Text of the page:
Ransomware continues to be a profitable business for cybercriminals and given the massive hacks that have been divulged recently, this will continue into the foreseeable future. The primary motivational tactic in a ransomware attack is fear; fear of losing your data, of your company shutting down, of your corporate reputation being tarnished, and now we can add to the list: the fear of the attackers going after your valuable customers. In what appears to be a new scare tactic, ransomware gangs are now directly going after a company’s customers and partners by emailing them and making them paying pricey ransom demands in order to regain their data.
This message was recently sent to customers of RaceTrac Petroleum, an Atlanta company that operates more than 650 retail convenience stores in 12 US states.
This screenshot was taken by the Clop ransomware gang. It reads “Good Day! If you received this letter, you are a customer, buyer, partner or employee of [victim]. The company has been hacked, data has been stolen and will soon b released as the company refuses to protect its people’s data. We inform you that information about you will be published on the darknet [link to dark web victim shaming page] if the company does not contact us.” “Call or write to this store and ask to protect your privacy!!!”
The Clop ransomware group recently copied several gigabytes of company files, including tax and financial records as well as important customer data. The attackers were able to breach a firewall product made by Accellion Inc and gain access to RaceTrac’s valuable data. This product is also used by other industry giants such as Shell and Qualys.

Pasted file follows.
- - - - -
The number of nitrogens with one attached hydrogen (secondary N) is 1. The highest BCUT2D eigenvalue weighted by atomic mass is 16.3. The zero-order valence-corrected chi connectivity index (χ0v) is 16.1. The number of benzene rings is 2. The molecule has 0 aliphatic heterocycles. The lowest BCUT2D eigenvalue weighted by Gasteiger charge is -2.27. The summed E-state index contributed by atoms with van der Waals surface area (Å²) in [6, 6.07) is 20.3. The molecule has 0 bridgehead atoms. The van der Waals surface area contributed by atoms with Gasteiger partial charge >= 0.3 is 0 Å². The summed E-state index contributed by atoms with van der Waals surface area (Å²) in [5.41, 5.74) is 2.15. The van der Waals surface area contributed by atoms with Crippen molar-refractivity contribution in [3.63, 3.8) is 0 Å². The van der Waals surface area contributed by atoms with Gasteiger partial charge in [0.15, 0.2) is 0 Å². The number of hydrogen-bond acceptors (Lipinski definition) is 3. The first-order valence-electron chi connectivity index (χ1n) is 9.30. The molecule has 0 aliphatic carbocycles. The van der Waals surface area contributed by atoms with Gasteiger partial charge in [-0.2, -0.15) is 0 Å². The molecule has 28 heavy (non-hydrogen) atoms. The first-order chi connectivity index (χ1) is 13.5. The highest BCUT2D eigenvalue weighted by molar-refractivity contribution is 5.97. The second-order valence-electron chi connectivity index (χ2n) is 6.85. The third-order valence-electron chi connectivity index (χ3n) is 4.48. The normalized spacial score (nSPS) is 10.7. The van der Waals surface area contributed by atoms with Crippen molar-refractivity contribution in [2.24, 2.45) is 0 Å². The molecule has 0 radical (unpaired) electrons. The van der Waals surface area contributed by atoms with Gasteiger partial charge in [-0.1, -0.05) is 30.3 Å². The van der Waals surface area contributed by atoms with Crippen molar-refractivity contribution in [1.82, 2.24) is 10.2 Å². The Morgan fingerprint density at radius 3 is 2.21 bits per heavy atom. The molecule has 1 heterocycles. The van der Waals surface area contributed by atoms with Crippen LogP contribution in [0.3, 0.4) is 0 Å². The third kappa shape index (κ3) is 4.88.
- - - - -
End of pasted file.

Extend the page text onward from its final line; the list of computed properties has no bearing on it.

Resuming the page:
RaceTrac posted to their blog recently saying “By exploiting a previously undetected software vulnerability, unauthorized parties were able to access a subset of RaceTrac data stored in the Accellion File Transfer Service, including email addresses and first names of some of our RaceTrac Rewards Loyalty users. The incident was limited to the aforementioned Accellion services and did not impact RaceTrac’s corporate network. The systems used for processing guest credit, debit and RaceTrac Rewards transactions were not impacted.”
The same ransomware gang also attacked the University of Maryland, Standford Medicine at the Stanford University, and the University of California.
Who is Clop?
At the end of the day, it doesn’t really matter who Clop is because once a flaw is discovered, it can be exploited by a host of cybercriminal organizations. Clop is one of several ransomware groups who will demand two ransoms. One is for a digital key needed to unlock computers and data from file encryption, and the second is to avoid having stolen data published or sold online. This seems to be the way that Clop, REvil (and several other cybercriminal organizations) try to maximize their profits on a hacking campaign and rest assured, more criminals will follow suit if any ransom demands met. The US Treasury Department recently put a ban on ransomware payments which was supposed to slow down the spread of this type of attack, but unfortunately, it continues unabated. The market is just too enticing with all of the connected services and the vast treasure trove of public cloud accounts ripe for the picking. The recent breach of nearly 533 million Facebook user profiles will give attackers valuable ammunition for years to come. Expect more pressure to be put on victim’s clients and social relationships.
As with all things related to cybersecurity, dedication and vigilance is key to maintaining proper security on a network. To learn more about this, see our previous article here.